Most relationships have eros at the outset, but in time it usually diminishes or becomes intermittent, leaving parties craving its return. “Why can’t we get that feeling back?” couples may ask bemoaning the fleeting nature of eros and reporting they are no longer “in love,” or have “fallen out of love,” with their partner as a result of its departure. When eros doesn’t return or it shifts to a different type of love, parties may want to sever relationships through family law interventions.

Sometimes a party has entered into a relationship with someone new, thus rediscovering eros, and they come to the family law conference rooms to move out of one relationship into another. Their current partner may be grieving, feeling betrayed and shattered, and the family law practitioner helps both parties make clear headed decisions while navigating their respective intense emotions.

“Storge” is a love based on the natural affection one has for husband, wife, child, or even a pet. Storge is built as family members are “doing life together.” It feels secure and comfortable and stems from receiving unconditional acceptance by family members, despite one’s defects and flaws.

In family law, storge has to be shuffled and realigned, as legal actions divide households. Most parents aren’t able to see their children as often as they’d like, sometimes causing them to fear loneliness and rejection. Finances are redistributed, often resulting in a shortage of money after considering all factors.

“Will the children reject me if I can’t provide for them as elaborately as the other parent, after this divorce?”

This fear of the shifting of storge can cause anxiety and a resultant recalcitrance in positions at the family law negotiation table. Skilled family law practitioners craft creative parenting arrangements and design financial realignment that sustains family security. Once the plans are in place, family members may be reassured and confident to move forward.

“Phileo” is a love grounded in affection or fondness and is the type of love one has in friendships. It is a “brotherly love” that often grows over time, and involves giving as well as receiving.

“We have become more like roommates,” is a common phrase from parties seeking to end their legal relationships, reporting that phileo is now prevalent. Couples who have lived in friendly phileo relationships report long stretches without physical connection, and they are rarely high conflict when they enter the family law environment. These clients often work productively through a mediator, or together in the same room in a collaborative divorce, moving smoothly out of marriages seeking “something more.”

Friends of couples transitioning out of relationships under any of these scenarios can have a great influence as a result of their phileo love. Research shows that the most common person approached for advice when a marriage is in trouble is a female friend, followed by a family member, then a male friend, then a coworker. [1] Accompany their friend to a legal consultation or mediation session these friends offering phileo can impact the outcome of a family law case through their “loving” advice and must be managed by the family law practitioner.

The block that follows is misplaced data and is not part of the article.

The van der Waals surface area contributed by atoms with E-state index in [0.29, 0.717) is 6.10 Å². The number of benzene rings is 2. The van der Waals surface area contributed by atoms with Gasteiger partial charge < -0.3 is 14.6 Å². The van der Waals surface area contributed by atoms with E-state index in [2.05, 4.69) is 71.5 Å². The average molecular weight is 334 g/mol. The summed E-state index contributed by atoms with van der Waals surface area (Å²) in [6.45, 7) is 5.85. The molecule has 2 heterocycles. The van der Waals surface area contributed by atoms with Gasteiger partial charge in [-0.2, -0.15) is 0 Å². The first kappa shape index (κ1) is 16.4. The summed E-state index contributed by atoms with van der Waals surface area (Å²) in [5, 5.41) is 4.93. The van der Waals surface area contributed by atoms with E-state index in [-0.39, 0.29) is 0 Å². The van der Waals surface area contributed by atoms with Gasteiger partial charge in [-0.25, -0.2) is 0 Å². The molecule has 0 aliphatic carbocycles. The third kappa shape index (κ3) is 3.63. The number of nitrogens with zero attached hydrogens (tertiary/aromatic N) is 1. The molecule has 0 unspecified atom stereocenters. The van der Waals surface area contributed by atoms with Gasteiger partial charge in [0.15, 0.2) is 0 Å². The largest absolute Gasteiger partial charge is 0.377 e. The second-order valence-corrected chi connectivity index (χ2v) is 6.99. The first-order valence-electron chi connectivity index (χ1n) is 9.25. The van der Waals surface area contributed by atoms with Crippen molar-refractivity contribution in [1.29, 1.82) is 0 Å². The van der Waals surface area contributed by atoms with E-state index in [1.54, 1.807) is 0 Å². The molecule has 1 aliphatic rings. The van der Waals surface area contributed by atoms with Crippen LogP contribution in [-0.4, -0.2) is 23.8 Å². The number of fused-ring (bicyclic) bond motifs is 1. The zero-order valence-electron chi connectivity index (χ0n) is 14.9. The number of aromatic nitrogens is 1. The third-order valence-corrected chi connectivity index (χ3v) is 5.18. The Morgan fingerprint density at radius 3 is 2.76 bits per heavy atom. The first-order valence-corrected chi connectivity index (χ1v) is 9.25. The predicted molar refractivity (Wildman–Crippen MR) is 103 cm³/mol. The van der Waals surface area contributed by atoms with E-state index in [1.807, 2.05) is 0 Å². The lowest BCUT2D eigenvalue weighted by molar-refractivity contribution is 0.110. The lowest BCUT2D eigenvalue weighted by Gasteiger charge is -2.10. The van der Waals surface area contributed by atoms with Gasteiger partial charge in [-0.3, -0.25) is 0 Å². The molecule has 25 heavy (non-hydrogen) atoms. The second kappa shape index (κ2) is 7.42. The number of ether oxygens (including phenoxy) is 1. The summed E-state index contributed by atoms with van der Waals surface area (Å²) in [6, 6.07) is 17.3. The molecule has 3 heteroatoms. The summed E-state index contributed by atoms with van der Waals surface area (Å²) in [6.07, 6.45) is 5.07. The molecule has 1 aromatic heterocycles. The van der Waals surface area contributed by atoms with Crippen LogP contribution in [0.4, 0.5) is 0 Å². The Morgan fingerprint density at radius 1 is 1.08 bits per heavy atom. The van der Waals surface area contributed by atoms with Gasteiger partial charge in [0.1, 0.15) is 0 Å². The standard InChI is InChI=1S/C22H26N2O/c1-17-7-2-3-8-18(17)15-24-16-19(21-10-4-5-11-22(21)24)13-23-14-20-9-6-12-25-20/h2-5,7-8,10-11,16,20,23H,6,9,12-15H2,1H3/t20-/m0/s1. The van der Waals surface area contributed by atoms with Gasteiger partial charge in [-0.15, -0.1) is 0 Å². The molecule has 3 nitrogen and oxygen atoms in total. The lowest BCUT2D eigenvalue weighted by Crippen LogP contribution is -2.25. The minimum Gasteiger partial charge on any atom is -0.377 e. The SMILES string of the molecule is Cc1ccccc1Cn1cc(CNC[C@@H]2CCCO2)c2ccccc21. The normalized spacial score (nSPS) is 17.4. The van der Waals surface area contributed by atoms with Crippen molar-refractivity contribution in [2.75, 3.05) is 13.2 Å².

While navigating all of these complex dimensions of love, compassionate family law professionals are able to demonstrate the most noble type of love. “Agape” flows from our passion for the well being of others, which is often the reason we have given our lives to the practice of family law. Agape is fueled by our strong desire to recognize those who are suffering and to do what we can to alleviate that suffering through our skills and gifts in family law processes such as mediation and collaborative divorce.

Agape is not based on merit, circumstances, fault, or actions. It is dispensed to innocent victims in the stories we hear with the same intensity it is given to the unlovable, unkind, unresponsive, or seemingly unworthy. Through the healing balm of agape love, we unconditionally invite all who are involved in family law matters to find their highest selves at a time when they are wounded, confused, scared and broken.

Agape love guides practitioners to see the parties, the families, the friends, the lawyers, the therapists and all who are involved in the legal intervention as fellow human beings connected together on the journey of life, despite their stories or circumstances. Deep listening, empathy, compassion, minimizing blame, encouraging collaboration and introducing forgiveness, are the ways family law practitioners exude agape. Some of us may even mindfully present ourselves as vessels through which God’s own agape love can flow.

What does love have to do with family law? Love has everything to do with family law. By operating through love and recognizing it’s complexity, family law professionals delight in the joy and satisfaction of our work. We are able to connect with our fellow human beings in a way that leaves an indelible mark on their lives, and our own.

[1] 2014, The Doherty Relationship Institute, LLC